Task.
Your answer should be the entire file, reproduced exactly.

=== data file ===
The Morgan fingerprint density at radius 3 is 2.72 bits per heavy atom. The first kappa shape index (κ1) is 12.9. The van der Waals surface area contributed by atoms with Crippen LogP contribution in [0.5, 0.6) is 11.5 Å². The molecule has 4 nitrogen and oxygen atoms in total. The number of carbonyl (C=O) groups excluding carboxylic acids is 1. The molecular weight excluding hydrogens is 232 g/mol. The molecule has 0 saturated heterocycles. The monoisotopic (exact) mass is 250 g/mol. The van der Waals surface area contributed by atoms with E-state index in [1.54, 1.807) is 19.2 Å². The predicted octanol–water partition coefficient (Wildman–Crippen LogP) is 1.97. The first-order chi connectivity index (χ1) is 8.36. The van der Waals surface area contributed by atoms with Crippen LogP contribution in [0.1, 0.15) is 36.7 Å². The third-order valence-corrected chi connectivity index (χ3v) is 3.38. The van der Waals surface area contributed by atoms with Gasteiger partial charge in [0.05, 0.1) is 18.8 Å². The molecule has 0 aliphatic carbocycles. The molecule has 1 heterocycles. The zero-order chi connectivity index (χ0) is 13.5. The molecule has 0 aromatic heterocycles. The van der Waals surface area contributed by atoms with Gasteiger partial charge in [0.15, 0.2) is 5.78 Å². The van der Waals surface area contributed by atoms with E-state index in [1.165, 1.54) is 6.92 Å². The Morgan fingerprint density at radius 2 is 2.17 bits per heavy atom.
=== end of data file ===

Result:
The Morgan fingerprint density at radius 3 is 2.72 bits per heavy atom. The first kappa shape index (κ1) is 12.9. The van der Waals surface area contributed by atoms with Crippen LogP contribution in [0.5, 0.6) is 11.5 Å². The molecule has 4 nitrogen and oxygen atoms in total. The number of carbonyl (C=O) groups excluding carboxylic acids is 1. The molecular weight excluding hydrogens is 232 g/mol. The molecule has 0 saturated heterocycles. The monoisotopic (exact) mass is 250 g/mol. The van der Waals surface area contributed by atoms with E-state index in [1.54, 1.807) is 19.2 Å². The predicted octanol–water partition coefficient (Wildman–Crippen LogP) is 1.97. The first-order chi connectivity index (χ1) is 8.36. The van der Waals surface area contributed by atoms with Crippen LogP contribution in [0.1, 0.15) is 36.7 Å². The third-order valence-corrected chi connectivity index (χ3v) is 3.38. The van der Waals surface area contributed by atoms with Gasteiger partial charge in [0.05, 0.1) is 18.8 Å². The molecule has 0 aliphatic carbocycles. The molecule has 1 heterocycles. The zero-order chi connectivity index (χ0) is 13.5. The molecule has 0 aromatic heterocycles. The van der Waals surface area contributed by atoms with Gasteiger partial charge in [0.15, 0.2) is 5.78 Å². The van der Waals surface area contributed by atoms with E-state index in [1.165, 1.54) is 6.92 Å². The Morgan fingerprint density at radius 2 is 2.17 bits per heavy atom.